The Incarnation

SERMON for first Eucharist of Christmas, St James, Colwall, 24 December 2013

Isaiah 9. 2-7; Titus 2. 11-14; Luke 2. 1-14

Christmas is here. Some of you will have had, by now, at least one portrayal of the birth of Jesus, most likely at a school. Most of us have been subjected involuntarily to Christmas carols – often competing with the other noises of the checkout, something entirely expected in the bagging area. And yet others of us have voluntarily and joyfully participated in carol singing in church or elsewhere as part of a pleasurable anticipation of this – the hinge of Advent-Christmas Eve into Christmas Day.

We can all do grumpy old man / grumpy old woman / Christmas is commercialised beyond recognition and so forth, but most of us, thank God, can still be brought up short by the magic of it all. Like John Betjeman in his poem “Christmas” we ask ourselves

And is it true,
This most tremendous tale of all,
Seen in a stained-glass window’s hue,
A Baby in an ox’s stall ?
The Maker of the stars and sea
Become a Child on earth for me?[1]

Or like Thomas Hardy, we could say

 If someone said on Christmas Eve
“Come; see the oxen kneel
In the lonely barton by yonder coomb
Our childhood used to know,”
I should go with him in the gloom,
Hoping it might be so.[2]

Of course, the image of that nativity scene is overlaid with the hopes and excitements of childhood, of the joy of a mid-winter festival when the nights are at their longest, and spring and summer seem so far away. But, in that hinge between Advent-Christmas Eve and Christmas Day, human history is also on its hinges. For the Christian, everything turns on an event that took place over two thousand years ago and yet continues to this day. It is a miracle greater than kneeling oxen, greater even than angel music resounding in the sky.

To put it at its simplest – and here words seem inadequate to make even the simplest statements – we are confronting the most extraordinary miracle. In the Christmas stories we see God – the God who fills the cosmos, in whose creative vision there is an unfolding dance of billion upon billion of galaxies, the light of which has been travelling for several billions of years and has yet to reach whatever limits there may be – that God decided to live on this tiny planet as a human person. To say that does not seem possible is to announce that our human minds are incapable of taking in the enormity of the proposition. That such a God who fills that cosmos and, whatever the word can mean, contains that cosmos should even notice this little planet revolving round its little star in its tiny galaxy, is quite simply astounding. That such a God could not only inhabit a human body, but actually be a body as you I are our bodies, is beyond human comprehension.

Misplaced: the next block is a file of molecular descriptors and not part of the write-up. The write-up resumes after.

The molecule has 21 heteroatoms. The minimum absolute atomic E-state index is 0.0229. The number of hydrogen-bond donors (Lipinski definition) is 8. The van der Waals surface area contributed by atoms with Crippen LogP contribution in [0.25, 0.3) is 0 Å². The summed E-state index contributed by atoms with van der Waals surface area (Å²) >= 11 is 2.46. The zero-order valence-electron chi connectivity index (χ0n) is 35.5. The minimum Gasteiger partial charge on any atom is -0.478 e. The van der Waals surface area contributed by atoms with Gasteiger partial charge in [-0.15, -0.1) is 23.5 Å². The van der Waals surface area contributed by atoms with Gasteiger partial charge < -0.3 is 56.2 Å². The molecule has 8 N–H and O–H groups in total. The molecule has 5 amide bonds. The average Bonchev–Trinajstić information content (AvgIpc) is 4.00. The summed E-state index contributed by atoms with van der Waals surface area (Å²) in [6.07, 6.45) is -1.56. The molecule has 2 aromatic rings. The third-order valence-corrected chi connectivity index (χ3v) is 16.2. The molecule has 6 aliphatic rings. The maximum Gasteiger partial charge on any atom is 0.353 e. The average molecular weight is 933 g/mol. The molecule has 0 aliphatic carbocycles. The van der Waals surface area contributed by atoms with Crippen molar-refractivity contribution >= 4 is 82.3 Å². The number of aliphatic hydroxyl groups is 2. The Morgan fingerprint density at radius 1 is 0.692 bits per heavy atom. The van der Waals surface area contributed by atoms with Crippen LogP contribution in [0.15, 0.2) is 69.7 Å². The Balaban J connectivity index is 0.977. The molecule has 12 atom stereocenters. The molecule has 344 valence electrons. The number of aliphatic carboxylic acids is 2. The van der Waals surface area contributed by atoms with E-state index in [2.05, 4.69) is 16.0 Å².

And is it true, asks John Betjeman? And he answers, as you may recall,

No love that in a family dwells,
No carolling in frosty air,
Nor all the steeple-shaking bells
Can with this single Truth compare -
That God was man in Palestine
And lives today in Bread and Wine.[3]

This is the truth that shocks our Muslim cousins in its audacity which, for them, however well-meaning on our part – would be a blasphemy. And to those who have not yet been steeped in Christian worship and Christian thinking, it is baffling in its claim. But for those of us who dare – with varying degrees of confidence – to think that the Christian hope is something more than a set of soothing rituals, there are many life-times of implications. Let me offer you just one such as a Christmas message for you.

When God decides to take on human flesh (the theological term is Incarnation), that is not a one-off or even a one-way union. The Incarnation is for keeps – God and our humanity, our human flesh and blood are joined forever to God. The Orthodox Churches – Greek, Russian, Serbian, Lebanese, Syrian, many more – are very clear about this. They tell is straight. God has taken human flesh; and humans are therefore in the process of taking on God’s divine nature. That is our human destiny – we are becoming divine. We are already more than halfway there because God has become human.  Now live your destiny. What on earth could be more important, what focus for your life could compare with that? Political power? Financial wealth? Personal fame? Great beauty? Come on! Becoming part of God must put anything else in the shade.

God as a human person. Of course, the obvious corollary is this. Every baby born is born with this same divine potential. Every child that comes into the world is therefore worthy of that same regard as the shepherds and the angels celebrated. In a world where babies die of treatable disease, where children are exploited or abused, any neglect of a child is a blasphemy against God. And in a world where one adult can abuse, neglect or exploit another adult there is equally a blasphemy against the God who chose our ordinary human flesh in order to make us divine.

The hinges of human history turn on this central miracle. We mark that turn some two thousand years ago, but, as with the cosmos of which we are such a tiny part, time is not the point. That turn is a process which continues and will continue “to the last syllable of recorded time”[4] . God is with us, God is of us, and we are of God. We are each of us flesh of God’s flesh, loving and beloved.

A happy and blessed Christmas to each of you.



[1]Betjeman, John. “Christmas”, in  Few Late Chrysanthemums. London: John Murray, 1954, p.10

[2]Hardy, Thomas. “The Oxen”, in Samuel Hynes (ed.) Thomas Hardy, Selected Poetry. Oxford: OUP, 1998, p.117

[3]Betjeman ibid

[4]Shakespeare, William. Macbeth Act V, Scene V